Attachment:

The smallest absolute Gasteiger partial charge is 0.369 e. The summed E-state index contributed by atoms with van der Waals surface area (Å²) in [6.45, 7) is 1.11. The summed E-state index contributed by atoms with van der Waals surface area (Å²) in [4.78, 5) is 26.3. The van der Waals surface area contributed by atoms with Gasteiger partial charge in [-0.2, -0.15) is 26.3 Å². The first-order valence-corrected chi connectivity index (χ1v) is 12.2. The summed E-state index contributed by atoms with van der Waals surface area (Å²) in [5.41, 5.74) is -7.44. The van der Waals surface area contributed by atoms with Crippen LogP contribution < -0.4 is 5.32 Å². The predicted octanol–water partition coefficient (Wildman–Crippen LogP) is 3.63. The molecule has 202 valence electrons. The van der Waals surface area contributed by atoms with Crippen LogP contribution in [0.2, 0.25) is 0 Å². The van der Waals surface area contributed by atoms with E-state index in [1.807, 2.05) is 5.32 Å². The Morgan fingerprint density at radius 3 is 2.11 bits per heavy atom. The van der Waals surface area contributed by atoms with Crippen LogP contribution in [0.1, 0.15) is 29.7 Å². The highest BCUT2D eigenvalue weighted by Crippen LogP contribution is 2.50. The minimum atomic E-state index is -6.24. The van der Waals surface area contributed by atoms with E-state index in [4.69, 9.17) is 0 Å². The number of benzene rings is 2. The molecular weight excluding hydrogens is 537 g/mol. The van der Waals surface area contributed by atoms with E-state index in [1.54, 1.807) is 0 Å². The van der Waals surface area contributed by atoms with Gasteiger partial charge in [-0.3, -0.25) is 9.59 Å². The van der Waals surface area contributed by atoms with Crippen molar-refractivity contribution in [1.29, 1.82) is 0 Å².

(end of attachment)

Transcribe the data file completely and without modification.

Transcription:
The smallest absolute Gasteiger partial charge is 0.369 e. The summed E-state index contributed by atoms with van der Waals surface area (Å²) in [6.45, 7) is 1.11. The summed E-state index contributed by atoms with van der Waals surface area (Å²) in [4.78, 5) is 26.3. The van der Waals surface area contributed by atoms with Gasteiger partial charge in [-0.2, -0.15) is 26.3 Å². The first-order valence-corrected chi connectivity index (χ1v) is 12.2. The summed E-state index contributed by atoms with van der Waals surface area (Å²) in [5.41, 5.74) is -7.44. The van der Waals surface area contributed by atoms with Crippen LogP contribution < -0.4 is 5.32 Å². The predicted octanol–water partition coefficient (Wildman–Crippen LogP) is 3.63. The molecule has 202 valence electrons. The van der Waals surface area contributed by atoms with Crippen LogP contribution in [0.2, 0.25) is 0 Å². The van der Waals surface area contributed by atoms with E-state index in [1.807, 2.05) is 5.32 Å². The Morgan fingerprint density at radius 3 is 2.11 bits per heavy atom. The van der Waals surface area contributed by atoms with Crippen LogP contribution in [0.1, 0.15) is 29.7 Å². The highest BCUT2D eigenvalue weighted by Crippen LogP contribution is 2.50. The minimum atomic E-state index is -6.24. The van der Waals surface area contributed by atoms with E-state index in [4.69, 9.17) is 0 Å². The number of benzene rings is 2. The molecular weight excluding hydrogens is 537 g/mol. The van der Waals surface area contributed by atoms with E-state index in [1.54, 1.807) is 0 Å². The van der Waals surface area contributed by atoms with Gasteiger partial charge in [-0.3, -0.25) is 9.59 Å². The van der Waals surface area contributed by atoms with Crippen molar-refractivity contribution in [1.29, 1.82) is 0 Å².